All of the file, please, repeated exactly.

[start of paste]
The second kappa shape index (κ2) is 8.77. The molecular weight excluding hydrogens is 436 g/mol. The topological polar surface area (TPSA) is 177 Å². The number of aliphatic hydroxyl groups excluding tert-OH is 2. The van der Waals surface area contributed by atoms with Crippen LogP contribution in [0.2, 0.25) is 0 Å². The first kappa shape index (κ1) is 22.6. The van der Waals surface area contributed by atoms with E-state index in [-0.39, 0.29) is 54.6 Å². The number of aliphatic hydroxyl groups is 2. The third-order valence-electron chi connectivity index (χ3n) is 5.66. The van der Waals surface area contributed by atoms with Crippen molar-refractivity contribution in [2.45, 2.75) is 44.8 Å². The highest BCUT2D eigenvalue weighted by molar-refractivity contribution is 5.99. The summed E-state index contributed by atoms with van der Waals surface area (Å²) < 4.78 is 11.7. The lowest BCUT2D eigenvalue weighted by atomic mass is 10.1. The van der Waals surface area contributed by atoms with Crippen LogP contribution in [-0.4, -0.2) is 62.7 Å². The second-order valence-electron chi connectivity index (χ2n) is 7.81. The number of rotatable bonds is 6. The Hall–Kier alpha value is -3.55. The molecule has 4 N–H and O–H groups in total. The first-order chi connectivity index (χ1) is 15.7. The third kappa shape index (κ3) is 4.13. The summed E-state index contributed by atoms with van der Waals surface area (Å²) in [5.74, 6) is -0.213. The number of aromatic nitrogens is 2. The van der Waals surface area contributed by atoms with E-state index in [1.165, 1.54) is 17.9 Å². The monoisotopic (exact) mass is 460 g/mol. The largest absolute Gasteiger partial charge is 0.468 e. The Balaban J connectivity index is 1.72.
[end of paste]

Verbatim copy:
The second kappa shape index (κ2) is 8.77. The molecular weight excluding hydrogens is 436 g/mol. The topological polar surface area (TPSA) is 177 Å². The number of aliphatic hydroxyl groups excluding tert-OH is 2. The van der Waals surface area contributed by atoms with Crippen LogP contribution in [0.2, 0.25) is 0 Å². The first kappa shape index (κ1) is 22.6. The van der Waals surface area contributed by atoms with E-state index in [-0.39, 0.29) is 54.6 Å². The number of aliphatic hydroxyl groups is 2. The third-order valence-electron chi connectivity index (χ3n) is 5.66. The van der Waals surface area contributed by atoms with Crippen molar-refractivity contribution in [2.45, 2.75) is 44.8 Å². The highest BCUT2D eigenvalue weighted by molar-refractivity contribution is 5.99. The summed E-state index contributed by atoms with van der Waals surface area (Å²) < 4.78 is 11.7. The lowest BCUT2D eigenvalue weighted by atomic mass is 10.1. The van der Waals surface area contributed by atoms with Crippen LogP contribution in [-0.4, -0.2) is 62.7 Å². The second-order valence-electron chi connectivity index (χ2n) is 7.81. The number of rotatable bonds is 6. The Hall–Kier alpha value is -3.55. The molecule has 4 N–H and O–H groups in total. The first-order chi connectivity index (χ1) is 15.7. The third kappa shape index (κ3) is 4.13. The summed E-state index contributed by atoms with van der Waals surface area (Å²) in [5.74, 6) is -0.213. The number of aromatic nitrogens is 2. The van der Waals surface area contributed by atoms with E-state index in [1.165, 1.54) is 17.9 Å². The monoisotopic (exact) mass is 460 g/mol. The largest absolute Gasteiger partial charge is 0.468 e. The Balaban J connectivity index is 1.72.